We went to Madame Tussauds in London last weekend. It got me thinking. Nopes, I didn't think about how lifelike the wax statues of Will Smith or Michael Jackson and numerous other celebrities were. I also didn't think of how in the world they made Aishwairya's hair a shade of dirty unwashed brown, as opposed to the gleaming black tresses of glory, one sees her seductively flicking, on the silver screen.I didn't even think about how Satish managed to make me look like a bloated, blushing matron in a photograph of me posing next to Sallu-bhai ( he blamed it on the lighting and what a coincidence, he hates Salman too!) where as I managed to make him look absolutely stunning in a snap I clicked of him posing next to some feisty, busty 5'10" Barbie doll lady with a waist size of 24", in the very same lighting.
I instead thought and concluded that being born as a man must be tough. It had nothing to do with the feisty busty lady or Sallu-bhai. But what made me reach this conclusion was a section of the museum called Scream. I detest horror movies and I never watch them. There was only one time I have ever seen a horror movie which was before my children were born, and when Satish was travelling. I was all alone in the house and when I switched on the TV, I froze in fright, caught completely unaware. I watched only because I was so petrified, frozen to the spot and could not muster enough courage to grab the remote and switch it off.The morbid gore filled saga that was being shown chilled me to my bones and I continued watching in terror and horror and all such things, my heart pounding as loud as those speakers in a rock concert of Anthrax or Megadeath, when you stand inside the pit.(Somehow Dave mathews would have made it easier to bear). So imagine my shock when I came across this part of the museum all of a sudden, especially after posing for photographs with Arnold and Van Gogh and Shakespeare and Oscar Wilde.
There are boards warning that it is not suitable for children under 12 or pregnant women or for those with a nervous disposition (and I did not fall into any of these categories).The staff too dissuade you, before you enter. Many people opt out at this stage and take the 'escape' route which lets you tour the rest of the attraction. So it is not like anybody is forced to go through 'Scream'. My mother was with us and she and the children decided to take the 'escape route'. I was in two minds whether to enter 'Scream' or not. Finally the masochist in my goaded me and taunted me till I succumbed. Of course, Satish had to go with me.There was no way I was going in there alone.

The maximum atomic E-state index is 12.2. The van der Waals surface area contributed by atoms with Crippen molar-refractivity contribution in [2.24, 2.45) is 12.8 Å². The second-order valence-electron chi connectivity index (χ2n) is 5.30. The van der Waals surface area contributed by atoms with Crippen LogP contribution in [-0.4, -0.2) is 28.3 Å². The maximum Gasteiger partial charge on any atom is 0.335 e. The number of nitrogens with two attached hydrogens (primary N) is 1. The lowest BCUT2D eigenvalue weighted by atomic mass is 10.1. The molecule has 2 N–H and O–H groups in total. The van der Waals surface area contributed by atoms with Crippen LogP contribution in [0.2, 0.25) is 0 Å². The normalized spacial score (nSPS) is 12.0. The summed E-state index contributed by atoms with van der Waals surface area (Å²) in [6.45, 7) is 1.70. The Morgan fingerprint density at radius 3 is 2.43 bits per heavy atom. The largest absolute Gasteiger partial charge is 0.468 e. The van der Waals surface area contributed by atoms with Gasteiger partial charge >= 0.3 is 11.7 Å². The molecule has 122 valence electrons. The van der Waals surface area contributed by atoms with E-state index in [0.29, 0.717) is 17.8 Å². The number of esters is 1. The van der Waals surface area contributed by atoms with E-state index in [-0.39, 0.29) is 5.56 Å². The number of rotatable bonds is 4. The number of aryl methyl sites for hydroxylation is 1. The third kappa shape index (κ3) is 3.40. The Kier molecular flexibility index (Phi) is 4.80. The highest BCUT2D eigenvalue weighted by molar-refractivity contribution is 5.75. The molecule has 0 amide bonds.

You enter the chamber and the door shuts behind you. It is completely dark inside.You are warned that there are live actors too (apart from strobe lighting) and you are warned not to touch them. (A good thing they warned, else in my fright I would have probably kicked out in blind terror) I clutched Satish tightly and used him as a shield to navigate around. I was holding him so tightly (the poor guy could not breathe) and peeking out from behind his shoulder. The effects are extremely realistic and you are totally lost inside the maze. There is no saying from where the next murderer with blood dripping, will jump out from. They come really close and they are very professional and do a superb job of scaring you. Even though at the back of your mind, you know it is make believe, yet it seems so real that it is terrifying. I was paralysed with fright. It is inevitable that you scream. (I think they are trained to frighten you till you scream).
Anyway giggling nervously (only me, Satish was unfazed or at least pretended to be) and finally after what seemed like hours (which was in reality a few minutes) we managed to find our way out of the maze and I sighed with sheer relief. Through out the time I was glued to Satish, my nails digging into his arms, so tight was my grip and I was so glad he was there.He was very amused at my fright and terror. I asked him if he was scared and he said "Of course not. It is all very silly. Besides you know it is make believe "
It got me thinking about how much men have to go through, to maintain that macho image which they have to live up to. Women are allowed to scream, confess they are frightened and are allowed to cry at movies, allowed to be moody (and even allowed to blame it on PMS), allowed to be mysterious, allowed to be emotional and allowed to do a lot of things that real men just are not 'permitted' to do. Isn't it strange that crying and laughing are two essential emotions, yet while watching a movie, men and women will laugh with abandon, but at a very moving scene, it is only women who will admit to crying (I cry easily when a scene in a movie has touched me). I think it is because little boys are conditioned from childhood to 'be brave' and 'not cry like a girl' which is a very good thing too. Imagine going into this museum where the guy runs out screaming and leaves you all alone! :-)
So guys, if you want to impress that special girl, take her on a date to Tussauds to the 'Scream section'.(Based on the assumption here that like most women she will hate horror and blood and gory stuff)
But please remember not to run out screaming :-)